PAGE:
High-tech tackle boxes? Electronic first-aid kits? Something nefarious?
“This was actually my original one,” Conley said, grabbing the device he calls the RaspCarry, a protective case with a built-in screen and Bluetooth keyboard designed to hold the Raspberry Pi, a $35 no-frills computer that sells separately.
Thanks in large part to the nearly $8,000 Conley raised this winter on Kickstarter, he has built and shipped 150 RaspCarrys.
“From there it really opened up doors that I never really thought were possible,” said the 24-year-old packaging designer, who has started his own website, picked up a business partner and is developing a next-generation RaspCarry prototype.
In the age of social media, Kickstarter and other crowdfunding websites are giving charities a new way to pass the hat, helping artists find patrons and allowing entrepreneurs, like Conley, to raise capital in ways they never could before.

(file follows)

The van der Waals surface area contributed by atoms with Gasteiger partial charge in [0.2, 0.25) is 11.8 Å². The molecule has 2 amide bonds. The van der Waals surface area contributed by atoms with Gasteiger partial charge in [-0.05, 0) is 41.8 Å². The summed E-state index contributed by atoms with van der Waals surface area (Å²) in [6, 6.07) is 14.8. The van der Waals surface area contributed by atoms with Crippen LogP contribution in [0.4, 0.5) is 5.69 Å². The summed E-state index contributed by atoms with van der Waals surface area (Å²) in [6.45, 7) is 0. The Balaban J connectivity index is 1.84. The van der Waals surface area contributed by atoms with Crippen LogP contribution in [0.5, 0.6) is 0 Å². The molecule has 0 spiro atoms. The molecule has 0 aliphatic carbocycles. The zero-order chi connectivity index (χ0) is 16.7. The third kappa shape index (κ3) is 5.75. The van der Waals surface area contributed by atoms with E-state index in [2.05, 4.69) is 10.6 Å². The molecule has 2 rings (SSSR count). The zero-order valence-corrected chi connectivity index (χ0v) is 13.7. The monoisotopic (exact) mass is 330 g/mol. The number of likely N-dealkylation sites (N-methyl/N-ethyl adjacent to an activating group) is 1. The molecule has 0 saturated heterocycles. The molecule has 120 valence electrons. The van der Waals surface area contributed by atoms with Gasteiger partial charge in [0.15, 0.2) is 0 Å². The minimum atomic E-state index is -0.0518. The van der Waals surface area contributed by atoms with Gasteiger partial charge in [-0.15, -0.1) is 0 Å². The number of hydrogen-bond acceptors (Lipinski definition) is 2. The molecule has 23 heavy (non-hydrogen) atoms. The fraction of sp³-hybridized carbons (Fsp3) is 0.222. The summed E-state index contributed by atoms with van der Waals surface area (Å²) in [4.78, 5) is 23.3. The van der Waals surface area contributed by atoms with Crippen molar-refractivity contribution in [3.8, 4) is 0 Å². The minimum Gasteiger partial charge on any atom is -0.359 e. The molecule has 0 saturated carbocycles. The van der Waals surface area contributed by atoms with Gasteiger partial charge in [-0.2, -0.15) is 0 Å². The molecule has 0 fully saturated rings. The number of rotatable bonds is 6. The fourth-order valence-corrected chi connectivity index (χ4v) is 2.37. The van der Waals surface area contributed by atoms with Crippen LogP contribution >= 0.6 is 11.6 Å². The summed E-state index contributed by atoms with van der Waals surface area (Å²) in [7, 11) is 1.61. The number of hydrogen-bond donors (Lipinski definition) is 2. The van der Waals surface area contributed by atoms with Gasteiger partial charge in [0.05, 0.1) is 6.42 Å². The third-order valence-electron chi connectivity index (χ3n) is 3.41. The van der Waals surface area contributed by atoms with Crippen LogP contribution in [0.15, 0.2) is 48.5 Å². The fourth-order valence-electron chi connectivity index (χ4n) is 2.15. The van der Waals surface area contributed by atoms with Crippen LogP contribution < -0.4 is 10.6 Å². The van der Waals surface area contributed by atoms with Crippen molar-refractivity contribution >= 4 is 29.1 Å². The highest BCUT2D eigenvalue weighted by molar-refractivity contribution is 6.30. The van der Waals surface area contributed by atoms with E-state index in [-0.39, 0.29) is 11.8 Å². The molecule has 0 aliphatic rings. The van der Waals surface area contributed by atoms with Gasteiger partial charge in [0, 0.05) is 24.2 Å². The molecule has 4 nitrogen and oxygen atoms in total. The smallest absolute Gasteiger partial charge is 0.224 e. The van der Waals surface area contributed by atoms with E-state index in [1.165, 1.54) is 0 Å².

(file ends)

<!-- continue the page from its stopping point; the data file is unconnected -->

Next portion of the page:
CALLING ALL CROWDS
Richard Bliss, a California-based crowdfunding coach, calls Kickstarter the “the monetization of your reputation.”
“There are no gatekeepers,” he said. “You put together your pitch. You go to the public, to the crowd, and say, ‘I’ve got an idea.’”
If the crowd likes the idea, they give it money, which isn’t a new concept. The church collection plate. The stock market. Benefit dinners. All are time-tested examples of crowdfunding.
“The big transformation has occurred in something called rewards-based crowdfunding,” said Bliss, who also hosts the “Funding the Dream On Kickstarter” podcast.
Instead of buying an ownership stake or expecting a return on their investment, donors in a rewards-based system give money in exchange for a gift. Like when PBS gives out tote bags during a fund drive.
Online crowdfunding can be particularly powerful in rural or economically depressed communities, where local financing is hard to find, Bliss said.